We are right, everyone else is wrong.

    And it never changes.

    Such is the price of an empire in collapse.

    It's not just about solving their own problems (5.00 / 2) (#61)
    by CST on Tue Dec 01, 2009 at 11:06:00 AM EST
    but solving the problems we created in invading their countries and dismantling the gov'ts that they had in place.  Also, with regards to Afghanistan, it's about solving OUR problem with national security.

    So that's what we're doing? (5.00 / 1) (#67)
    by Dadler on Tue Dec 01, 2009 at 11:32:36 AM EST
    We're still at war in Iraq and Afghanistan, against the wishes of the vast majority of the Iraqi and Afghan people, to correct the problems we created by going to war in Iraq and Afghanistan?

    As for our national security being aided by what we're doing militarily, not a single Iraqi or Afghan flew a plane into the WTC. Saudi Arabia, our dear friends, is where the heart of the most violent strains of Islam get their juice. And we're happy to support at complete tyranny in that country because why? They keep the radicals in line (well, except the ones who carried out 9/11). We'll "leave" Iraq and Afghanistan when our empire ends, I fear. We psychotically act as if slaughtering innocents abroad time and time again could never translate into "what goes around comes around." And that this could never translate into decreased national security.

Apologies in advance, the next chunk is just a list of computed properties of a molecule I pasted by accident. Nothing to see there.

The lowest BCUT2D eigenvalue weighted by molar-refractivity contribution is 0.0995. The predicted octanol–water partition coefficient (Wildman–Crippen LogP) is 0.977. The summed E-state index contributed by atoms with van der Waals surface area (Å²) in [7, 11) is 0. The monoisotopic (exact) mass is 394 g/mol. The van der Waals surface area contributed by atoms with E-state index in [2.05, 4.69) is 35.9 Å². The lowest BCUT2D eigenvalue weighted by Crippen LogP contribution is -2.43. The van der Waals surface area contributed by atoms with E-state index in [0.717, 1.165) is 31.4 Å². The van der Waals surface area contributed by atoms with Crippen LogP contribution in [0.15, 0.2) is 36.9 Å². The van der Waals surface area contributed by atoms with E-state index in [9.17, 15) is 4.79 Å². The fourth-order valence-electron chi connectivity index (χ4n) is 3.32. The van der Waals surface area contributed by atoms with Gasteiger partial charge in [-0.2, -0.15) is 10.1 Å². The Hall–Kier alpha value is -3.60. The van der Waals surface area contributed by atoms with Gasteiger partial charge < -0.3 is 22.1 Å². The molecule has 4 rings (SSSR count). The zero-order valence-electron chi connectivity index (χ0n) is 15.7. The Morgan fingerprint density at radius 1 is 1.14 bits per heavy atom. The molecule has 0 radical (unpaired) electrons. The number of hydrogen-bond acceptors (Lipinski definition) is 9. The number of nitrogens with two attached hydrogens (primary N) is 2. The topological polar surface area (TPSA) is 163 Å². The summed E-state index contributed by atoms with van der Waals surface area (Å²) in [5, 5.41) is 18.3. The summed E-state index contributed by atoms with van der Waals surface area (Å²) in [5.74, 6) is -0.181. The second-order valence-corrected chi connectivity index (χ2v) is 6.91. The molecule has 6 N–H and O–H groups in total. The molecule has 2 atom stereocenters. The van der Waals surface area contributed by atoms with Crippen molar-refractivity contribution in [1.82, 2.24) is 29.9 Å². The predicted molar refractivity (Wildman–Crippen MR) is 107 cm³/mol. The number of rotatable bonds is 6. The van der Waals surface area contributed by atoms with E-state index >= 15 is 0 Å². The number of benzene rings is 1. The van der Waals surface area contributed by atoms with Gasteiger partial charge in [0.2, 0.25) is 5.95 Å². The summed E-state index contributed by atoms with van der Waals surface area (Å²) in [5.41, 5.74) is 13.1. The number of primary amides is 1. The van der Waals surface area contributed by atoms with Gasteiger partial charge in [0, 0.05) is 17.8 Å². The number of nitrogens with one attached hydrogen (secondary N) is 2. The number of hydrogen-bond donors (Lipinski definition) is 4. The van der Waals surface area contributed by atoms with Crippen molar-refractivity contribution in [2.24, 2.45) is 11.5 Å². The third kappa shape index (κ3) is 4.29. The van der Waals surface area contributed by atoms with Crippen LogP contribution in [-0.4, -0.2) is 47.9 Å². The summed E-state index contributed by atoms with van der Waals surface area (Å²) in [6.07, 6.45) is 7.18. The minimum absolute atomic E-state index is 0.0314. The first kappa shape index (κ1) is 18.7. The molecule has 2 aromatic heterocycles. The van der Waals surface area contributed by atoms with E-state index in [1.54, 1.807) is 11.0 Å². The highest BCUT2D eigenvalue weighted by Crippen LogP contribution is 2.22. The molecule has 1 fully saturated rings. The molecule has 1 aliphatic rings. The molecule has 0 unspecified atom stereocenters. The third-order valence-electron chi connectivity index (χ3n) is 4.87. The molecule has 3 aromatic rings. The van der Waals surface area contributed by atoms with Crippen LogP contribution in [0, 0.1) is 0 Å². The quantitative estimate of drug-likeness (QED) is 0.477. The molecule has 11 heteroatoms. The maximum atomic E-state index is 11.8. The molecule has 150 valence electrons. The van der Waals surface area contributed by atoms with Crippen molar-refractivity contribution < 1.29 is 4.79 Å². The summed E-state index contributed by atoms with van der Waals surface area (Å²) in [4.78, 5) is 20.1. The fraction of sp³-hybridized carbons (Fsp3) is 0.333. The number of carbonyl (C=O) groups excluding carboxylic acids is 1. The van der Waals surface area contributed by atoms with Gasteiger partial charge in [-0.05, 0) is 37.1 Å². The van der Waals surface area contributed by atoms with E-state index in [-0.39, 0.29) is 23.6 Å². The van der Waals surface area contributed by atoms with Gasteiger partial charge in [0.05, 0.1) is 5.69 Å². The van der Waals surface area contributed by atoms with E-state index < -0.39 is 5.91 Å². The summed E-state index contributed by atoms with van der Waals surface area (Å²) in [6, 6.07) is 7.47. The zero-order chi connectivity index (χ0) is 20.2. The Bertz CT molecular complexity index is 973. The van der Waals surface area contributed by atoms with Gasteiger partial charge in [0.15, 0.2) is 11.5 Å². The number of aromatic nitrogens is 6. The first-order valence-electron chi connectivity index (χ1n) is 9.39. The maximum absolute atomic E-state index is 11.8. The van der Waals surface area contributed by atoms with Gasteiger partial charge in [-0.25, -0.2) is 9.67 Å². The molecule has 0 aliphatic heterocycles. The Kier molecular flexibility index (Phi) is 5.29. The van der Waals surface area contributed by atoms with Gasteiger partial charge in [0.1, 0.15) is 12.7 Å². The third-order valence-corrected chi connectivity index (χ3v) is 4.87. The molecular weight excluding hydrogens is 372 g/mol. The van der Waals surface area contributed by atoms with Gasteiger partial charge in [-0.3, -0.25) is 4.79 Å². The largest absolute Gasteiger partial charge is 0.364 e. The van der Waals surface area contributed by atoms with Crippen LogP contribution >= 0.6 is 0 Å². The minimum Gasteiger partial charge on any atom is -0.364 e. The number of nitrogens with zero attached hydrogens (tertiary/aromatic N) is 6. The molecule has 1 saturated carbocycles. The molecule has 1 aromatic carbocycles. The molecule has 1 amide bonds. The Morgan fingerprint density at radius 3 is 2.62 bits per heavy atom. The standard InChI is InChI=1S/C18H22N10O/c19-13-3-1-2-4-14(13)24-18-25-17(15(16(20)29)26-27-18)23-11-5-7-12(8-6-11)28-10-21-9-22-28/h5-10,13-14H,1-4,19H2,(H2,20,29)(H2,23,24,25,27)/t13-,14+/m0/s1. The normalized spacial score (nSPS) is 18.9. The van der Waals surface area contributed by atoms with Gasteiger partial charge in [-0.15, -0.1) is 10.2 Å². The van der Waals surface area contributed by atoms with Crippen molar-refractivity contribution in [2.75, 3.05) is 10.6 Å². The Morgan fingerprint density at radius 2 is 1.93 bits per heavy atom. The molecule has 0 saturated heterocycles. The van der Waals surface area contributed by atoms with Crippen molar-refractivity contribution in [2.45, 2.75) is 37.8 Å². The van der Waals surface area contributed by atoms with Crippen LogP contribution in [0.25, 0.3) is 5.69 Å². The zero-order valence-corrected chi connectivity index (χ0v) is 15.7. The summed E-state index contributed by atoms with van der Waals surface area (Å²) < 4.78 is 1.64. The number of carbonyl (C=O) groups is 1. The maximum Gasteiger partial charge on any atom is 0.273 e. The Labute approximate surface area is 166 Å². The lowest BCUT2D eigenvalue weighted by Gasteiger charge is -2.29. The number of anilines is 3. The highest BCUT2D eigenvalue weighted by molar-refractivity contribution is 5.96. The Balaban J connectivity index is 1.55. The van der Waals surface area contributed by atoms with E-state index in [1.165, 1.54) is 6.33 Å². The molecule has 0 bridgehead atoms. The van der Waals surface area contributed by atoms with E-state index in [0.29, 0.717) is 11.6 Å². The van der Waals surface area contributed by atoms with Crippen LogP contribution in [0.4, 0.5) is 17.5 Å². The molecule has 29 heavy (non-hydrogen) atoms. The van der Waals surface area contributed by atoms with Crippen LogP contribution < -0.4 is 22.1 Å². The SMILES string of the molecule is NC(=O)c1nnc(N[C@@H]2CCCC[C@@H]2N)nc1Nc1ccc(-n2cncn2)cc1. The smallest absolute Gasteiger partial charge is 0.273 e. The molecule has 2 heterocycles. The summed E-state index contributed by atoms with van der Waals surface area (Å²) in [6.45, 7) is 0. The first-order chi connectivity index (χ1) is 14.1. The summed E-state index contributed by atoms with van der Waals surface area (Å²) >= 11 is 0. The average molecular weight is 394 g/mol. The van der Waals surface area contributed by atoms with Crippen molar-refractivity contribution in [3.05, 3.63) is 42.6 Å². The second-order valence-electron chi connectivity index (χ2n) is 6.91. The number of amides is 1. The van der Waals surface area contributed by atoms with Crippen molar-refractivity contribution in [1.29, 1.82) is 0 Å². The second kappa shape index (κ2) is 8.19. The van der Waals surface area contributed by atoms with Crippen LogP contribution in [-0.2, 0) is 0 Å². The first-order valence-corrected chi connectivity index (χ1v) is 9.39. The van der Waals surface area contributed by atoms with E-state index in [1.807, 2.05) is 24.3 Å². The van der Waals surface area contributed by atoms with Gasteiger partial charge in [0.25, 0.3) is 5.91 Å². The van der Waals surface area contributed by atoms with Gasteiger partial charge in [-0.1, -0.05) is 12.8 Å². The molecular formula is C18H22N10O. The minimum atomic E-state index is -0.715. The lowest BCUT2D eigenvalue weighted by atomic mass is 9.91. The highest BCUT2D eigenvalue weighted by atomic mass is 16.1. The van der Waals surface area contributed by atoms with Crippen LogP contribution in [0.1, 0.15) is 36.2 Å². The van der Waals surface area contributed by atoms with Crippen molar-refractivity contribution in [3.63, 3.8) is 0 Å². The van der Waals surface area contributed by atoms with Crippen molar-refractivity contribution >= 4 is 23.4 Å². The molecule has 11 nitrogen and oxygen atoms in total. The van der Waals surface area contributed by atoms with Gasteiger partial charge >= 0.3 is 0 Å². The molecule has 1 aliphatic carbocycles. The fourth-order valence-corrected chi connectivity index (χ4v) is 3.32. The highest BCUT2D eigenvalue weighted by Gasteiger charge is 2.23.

We'd be better off simply treating Iraq and Afghanistan, and the entire world, with more generosity, humanity and respect than we ever have. We should be dropping in teams of "special" forces to build schools at lightning speed in these villages, and clinics, food and water, and deliver agricultural supplies, livestock, and this should be done on an overwhelming scale. We should be like quasi-superheroes of aid. We should at the least have, heaven forbid, something approaching a free American imagination.